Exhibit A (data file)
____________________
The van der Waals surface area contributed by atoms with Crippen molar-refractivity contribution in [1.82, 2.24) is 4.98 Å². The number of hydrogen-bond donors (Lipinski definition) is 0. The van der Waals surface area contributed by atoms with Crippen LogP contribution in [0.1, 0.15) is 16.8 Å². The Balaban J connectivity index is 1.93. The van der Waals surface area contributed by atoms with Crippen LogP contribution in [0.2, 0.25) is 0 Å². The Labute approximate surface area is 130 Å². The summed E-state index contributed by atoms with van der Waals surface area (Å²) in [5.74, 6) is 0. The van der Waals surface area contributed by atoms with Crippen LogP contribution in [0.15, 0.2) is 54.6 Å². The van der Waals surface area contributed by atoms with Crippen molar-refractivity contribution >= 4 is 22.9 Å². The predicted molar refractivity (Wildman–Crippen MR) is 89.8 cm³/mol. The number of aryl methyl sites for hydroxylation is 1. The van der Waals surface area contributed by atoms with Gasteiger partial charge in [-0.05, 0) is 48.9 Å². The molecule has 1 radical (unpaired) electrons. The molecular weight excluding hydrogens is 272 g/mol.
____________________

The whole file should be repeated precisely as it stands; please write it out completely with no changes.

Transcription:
The van der Waals surface area contributed by atoms with Crippen molar-refractivity contribution in [1.82, 2.24) is 4.98 Å². The number of hydrogen-bond donors (Lipinski definition) is 0. The van der Waals surface area contributed by atoms with Crippen LogP contribution in [0.1, 0.15) is 16.8 Å². The Balaban J connectivity index is 1.93. The van der Waals surface area contributed by atoms with Crippen LogP contribution in [0.2, 0.25) is 0 Å². The Labute approximate surface area is 130 Å². The summed E-state index contributed by atoms with van der Waals surface area (Å²) in [5.74, 6) is 0. The van der Waals surface area contributed by atoms with Crippen LogP contribution in [0.15, 0.2) is 54.6 Å². The van der Waals surface area contributed by atoms with Crippen molar-refractivity contribution >= 4 is 22.9 Å². The predicted molar refractivity (Wildman–Crippen MR) is 89.8 cm³/mol. The number of aryl methyl sites for hydroxylation is 1. The van der Waals surface area contributed by atoms with Gasteiger partial charge in [-0.05, 0) is 48.9 Å². The molecule has 1 radical (unpaired) electrons. The molecular weight excluding hydrogens is 272 g/mol.